Are your customers dissatisfied? Well, you have a lot of work ahead of you. Your aim now should be to transform your unhappy customers in to advocate customers. Whether they’re displeased with the customer service, the product or the aesthetic value of your store or website, you have to listen to them. Once you address their dislikes, and you work to improve them, then you can succeed in having a brand advocate, loyal customer and another steady income source.

How to Act on Listening

Now that you understand the reasons for listening to your audience to grow your business, the next step is to act. Are you going to act? You likely will, but how? Let’s look at how you can:


The easiest and most effective way to listen to your shoppers and to garner valuable feedback is to create and hand out surveys. The reasons why surveys are superb techniques to generate opinions is because they tell you what you’re doing right and, more importantly, what you’re doing wrong.

Surveys, particularly anonymous ones, allow customers to be open and honest about their experiences with your business. So, what should you be asking your customers who are taking your survey? Here are just a few questions that you can put forward:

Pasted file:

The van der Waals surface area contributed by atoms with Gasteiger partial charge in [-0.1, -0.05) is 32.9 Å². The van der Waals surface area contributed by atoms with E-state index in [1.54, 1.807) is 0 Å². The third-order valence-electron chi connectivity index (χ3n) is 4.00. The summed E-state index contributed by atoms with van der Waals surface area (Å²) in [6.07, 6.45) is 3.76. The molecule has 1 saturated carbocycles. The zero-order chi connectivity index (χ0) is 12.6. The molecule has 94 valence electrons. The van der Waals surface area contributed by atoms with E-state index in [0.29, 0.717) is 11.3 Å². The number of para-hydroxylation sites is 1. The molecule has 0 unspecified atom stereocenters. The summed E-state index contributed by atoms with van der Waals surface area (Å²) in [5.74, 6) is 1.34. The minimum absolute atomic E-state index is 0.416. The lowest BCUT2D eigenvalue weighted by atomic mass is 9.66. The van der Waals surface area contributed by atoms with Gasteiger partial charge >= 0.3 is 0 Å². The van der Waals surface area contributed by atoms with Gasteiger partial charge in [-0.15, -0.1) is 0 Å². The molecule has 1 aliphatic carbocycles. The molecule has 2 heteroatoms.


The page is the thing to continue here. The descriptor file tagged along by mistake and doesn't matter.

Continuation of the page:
• On a scale of one to 10, how would you rate your experience today?
  • What was the intention of your visit?
  • Did you complete your visit as you intended?
  • Would you recommend our business to your friends and family?
  • Is there anything you would change about our company?

A survey shouldn’t take longer than 60 seconds, unless you’re offering an incentive, like $3 off your next order or a chance to win $1,000. They can be done online or in person. It’s best to avoid doing it over the phone because consumers generally dislike telephone interviewers.

Customer Service

Any veteran business owner will tell you that customer service is a valuable point of interaction with shoppers. It’s a superb opportunity to elicit feedback so don’t waste it. You don’t know if they’ll ever come back to your store or website. Remember, the best companies listen at the front of the line, and employees embark upon one-on-one conversations with customers.